One person and one person alone is responsible for any new discoveries. Former Chicago police detective William Dorsch had a hunch and he wouldn’t let it go. Hang on to your wig hats, there’s a lot more to come.

Is Alvarez too political to consider search warrant application?

Cook County state's attorney Anita Alvarez

Cook County state’s attorney Anita Alvarez

Rob Wildeboer reports on WBEZ that attorneys for victims of police torture under Jon Burge–and other officers who remain unprosecuted–say that Cook County state’s attorney Anita Alvarez is unfit to review these cases. Now a class action petition has been filed seeking new evidentiary hearings in torture cases.

This who’s who, created by John Conroy at the Chicago Reader when I was editor in chief there, outlines who knew what when about the scandal. Implicated officials include former mayor Richard M. Daley, and former state’s attorneys Jack O’Malley and Richard Devine.

Though Alvarez wasn’t elected to the office of state’s attorney till 2008, she held multiple prestigious appointments, including chief of staff, under Devine, while the office was aware of the torture.

The same issues of conflict arise with Alvarez in the case of still-buried victims of John Wayne Gacy and the way the original prosecution was handled by the state’s attorney.

Evidence will show (stay tuned) why local officials would have wanted to resolve the 1978 serial murder case quickly and quietly. It may seem absurd to suggest that there was any chance of maintaining quiet around 33 known murders, but somehow quiet was achieved. The facts are emerging nevertheless.

One of the many interesting things about the case is the possibility that there are victims who haven’t been found yet, whose families and loved ones would no doubt like to know of their whereabouts. Multiple witnesses (video clips in earlier posts here) report activity by Gacy that points strongly to the presence of burials at Miami and Elston, at the building on the northwest side where Gacy was a caretaker.

Alvarez’s champion Devine was the SA in 1998 when a Better Government Association probe led to a brief investigation of the Miami-Elston site. There’s ample reason to believe that dig was dispatched quickly and was never intended to produce results.

Sheriff Tom Dart has finally been persuaded to file an application for a warrant to search that property. And yet it sits unaddressed on Alvarez’s desk. Perhaps Alvarez isn’t the best person to ask for action in the case.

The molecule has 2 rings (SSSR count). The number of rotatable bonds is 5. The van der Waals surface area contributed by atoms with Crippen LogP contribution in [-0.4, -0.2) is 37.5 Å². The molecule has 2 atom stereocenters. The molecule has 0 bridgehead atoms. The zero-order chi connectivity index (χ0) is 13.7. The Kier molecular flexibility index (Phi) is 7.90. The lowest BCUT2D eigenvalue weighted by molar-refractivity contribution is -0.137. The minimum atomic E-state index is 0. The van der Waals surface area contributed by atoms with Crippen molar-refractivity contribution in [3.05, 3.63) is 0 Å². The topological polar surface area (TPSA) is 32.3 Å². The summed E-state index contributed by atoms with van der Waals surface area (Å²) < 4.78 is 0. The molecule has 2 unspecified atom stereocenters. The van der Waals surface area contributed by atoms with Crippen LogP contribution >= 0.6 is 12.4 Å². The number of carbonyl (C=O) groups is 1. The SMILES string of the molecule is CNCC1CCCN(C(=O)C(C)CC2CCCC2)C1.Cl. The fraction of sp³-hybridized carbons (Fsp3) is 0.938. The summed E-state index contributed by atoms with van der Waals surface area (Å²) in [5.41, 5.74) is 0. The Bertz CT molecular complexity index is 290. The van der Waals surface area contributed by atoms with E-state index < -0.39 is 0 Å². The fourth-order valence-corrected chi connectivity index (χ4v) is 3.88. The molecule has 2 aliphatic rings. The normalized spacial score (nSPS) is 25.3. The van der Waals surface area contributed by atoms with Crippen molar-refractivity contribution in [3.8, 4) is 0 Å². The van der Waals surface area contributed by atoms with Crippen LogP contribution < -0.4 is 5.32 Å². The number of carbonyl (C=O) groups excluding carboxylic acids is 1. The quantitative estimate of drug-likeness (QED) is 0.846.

It languishes while the weather gets colder and the ground gets harder.

How Sherry Marino finally got the news about her son

Michael Marino

Reporters are finally paying attention to Sherry Marino.

What they’re reporting is this. Her long-held suspicions about the remains identified as those of her son were correct. They belong to someone else.

In May 2011, Sherry Marino approached investigator and retired Chicago Police homicide detective Bill Dorsch after hearing on the news about his pro bono investigation into the Gacy story. She’d been frantic when her son disappeared in 1976. Then, after Gacy’s crimes were discovered, she was given a set of remains and told he was among the victims. But she’d always suspected that the remains weren’t his, and she’s clung to the hope ever since that he might still be alive.

At a meeting with us last winter at her favorite Chinese restaurant, on Irving Park Road near Damen, she described what she’s been through.

When he didn’t return home that night in 1976 as expected, she went directly to the police. They sent her home to wait. And days and then weeks went by. She and her two daughters posted flyers all over their neighborhood of Uptown, reaching into Lakeview and other surrounding areas.

A few days after Gacy was arrested, in December 1978, she submitted her son’s dental records to the police. It wasn’t until  three years later that a knock on the door brought an answer: Her son was dead, one of the victims of Gacy. Distrustful after all those years of waiting, she pressed them for evidence, visiting the morgue and asking for an autopsy report. She says she was admonished instead: “Just be thankful that you have a body, they told her.”

In May 2011, her hopes revived when she heard Dorsch was pursuing loose ends in the case, Marino approached Dorsch for help, and he assured her she had every right to the documents related to her son’s case.

In June he met Marino at the medical examiner’s office and helped her fill out a request for the autopsy report and any other evidence on Michael. Dorsch says the medical examiner, Nancy Jones, told them it would take three or four weeks to find and review the file and that he’d get a call when it was ready.

On June 8 he called in for an update and spoke to Jones. “She had already located and reviewed the file and was positive that the body she received was Michael Marino,” he says. “Nancy Jones told me that she had already sent Mrs. Marino a letter telling her that they had positively identified her son and she need not return. I told Nancy Jones that we did not want a letter–we wanted to see the file. I informed her that we would take additional steps to guarantee Mrs. Marino’s rights.”

Dorsch had been in touch during his investigation with a couple of lawyers he knew through his work with the Center on Wrongful Convictions, Bob Stephenson and Steve Becker. Now he realized that to get any satisfaction, Marino would have to go to court to request an exhumation and DNA testing, so he asked them to assist. They agreed to help her, and within days they had filed the necessary court papers.

It took months, but on October 6, 2011, Marino won the right to have the remains exhumed.